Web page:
The CDC statement on HPV vaccines says:

HPV vaccines are given as a series of three shots over 6 months to protect against HPV infection and the health problems that HPV infection can cause.

Two vaccines (Cervarix and Gardasil) protect against cervical cancers in women. One vaccine (Gardasil) also protects against genital warts and cancers of the anus, vagina and vulva. Both vaccines are available for females. Only Gardasil is available for males.

HPV vaccines offer the best protection to girls and boys who receive all three vaccine doses and have time to develop an immune response before being sexually active with another person. In addition to girls and boys aged 11 or 12 years, HPV vaccines are also recommended for teen boys and girls who did not get the vaccine when they were younger, teen girls and young women through age 26, as well as teen boys and young men through age 21 and others at high risk.

The American Cancer Society has published the following cervical cancer screening guidelines:

Women ages 21 to 29 should have a Pap test every three years.

Women ages 30 to 65 should have a Pap test and HPV test (called "co-testing") every five years. This is the preferred approach, but it is okay to have a Pap test alone every three years.

Women over 65 who have had regular screening in the previous 10 years should stop cervical cancer screening as long as they haven't had any serious pre-cancers found in the last 20 years.

Women who have had their uterus and cervix removed for reasons not related to cervical cancer, and don't have a history of cervical cancer or serious pre-cancer, should not be tested.


Connecticut Cancer Partnership

Breast Cancer Facts and Tips:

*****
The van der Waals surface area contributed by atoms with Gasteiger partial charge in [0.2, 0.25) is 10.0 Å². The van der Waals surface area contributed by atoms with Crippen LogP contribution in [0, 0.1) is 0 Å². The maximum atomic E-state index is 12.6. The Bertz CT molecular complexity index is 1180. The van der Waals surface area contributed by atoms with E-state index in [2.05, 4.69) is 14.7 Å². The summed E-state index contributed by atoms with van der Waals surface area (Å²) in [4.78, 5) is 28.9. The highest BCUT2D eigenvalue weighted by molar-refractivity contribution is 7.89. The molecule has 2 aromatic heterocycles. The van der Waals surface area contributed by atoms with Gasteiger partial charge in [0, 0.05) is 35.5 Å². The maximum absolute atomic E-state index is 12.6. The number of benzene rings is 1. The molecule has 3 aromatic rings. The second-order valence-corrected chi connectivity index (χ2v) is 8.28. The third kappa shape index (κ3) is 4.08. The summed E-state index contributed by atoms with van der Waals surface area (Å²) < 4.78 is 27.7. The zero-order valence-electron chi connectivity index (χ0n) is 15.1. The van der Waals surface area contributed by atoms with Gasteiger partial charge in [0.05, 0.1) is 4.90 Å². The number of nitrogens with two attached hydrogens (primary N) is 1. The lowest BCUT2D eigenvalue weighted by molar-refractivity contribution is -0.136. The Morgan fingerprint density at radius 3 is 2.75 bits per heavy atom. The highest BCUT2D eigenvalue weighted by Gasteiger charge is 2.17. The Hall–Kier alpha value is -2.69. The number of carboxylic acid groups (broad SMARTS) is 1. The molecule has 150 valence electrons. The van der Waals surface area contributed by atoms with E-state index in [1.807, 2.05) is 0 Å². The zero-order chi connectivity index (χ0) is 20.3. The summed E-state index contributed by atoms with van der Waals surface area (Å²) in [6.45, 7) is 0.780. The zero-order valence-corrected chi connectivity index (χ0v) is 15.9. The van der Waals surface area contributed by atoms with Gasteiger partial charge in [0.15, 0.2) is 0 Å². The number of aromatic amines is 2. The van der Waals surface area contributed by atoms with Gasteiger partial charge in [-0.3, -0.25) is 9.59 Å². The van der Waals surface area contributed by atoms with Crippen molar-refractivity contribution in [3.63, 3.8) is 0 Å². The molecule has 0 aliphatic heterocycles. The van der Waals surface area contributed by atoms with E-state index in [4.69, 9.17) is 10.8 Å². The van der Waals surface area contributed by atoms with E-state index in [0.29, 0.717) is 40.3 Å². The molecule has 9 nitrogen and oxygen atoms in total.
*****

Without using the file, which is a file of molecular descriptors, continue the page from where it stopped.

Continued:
I am asking one to be pro active with your health, both men and women, breast cancer is not just a female disease, but also male. According to the Hospital of Central Connecticut, every three minutes a woman is diagnosed with breast cancer. But with your support, contributions & awareness there is hope those statistics will fall.


According to Maggie Gardner, a cancer survivor, to reduce the impact on the already stressful lives of those who are and will be facing this disease, we also need to focus on basic needs for those who are suffering on both front. Much more needs to be done to address this dark forgotten area.




Lie down. Your right arm should be behind your head and your right shoulder on a pillow.


Begin by using your left fingertips. In a circular motion press down covering the entire breast.


Use a light medium and firm pressure looking for firm fixed lumps, hard lumps or lumps with irregular borders.


Squeeze nipple, check for discharge.


Repeat steps for your left breast.


Examine breasts monthly to be aware of what is normal and what is not. By T.H.O.C.C Just to add please get your mammogram, ultra sound or an MRI if you have to. If you suspect some thing is not right please follow through, do not take no for an answer.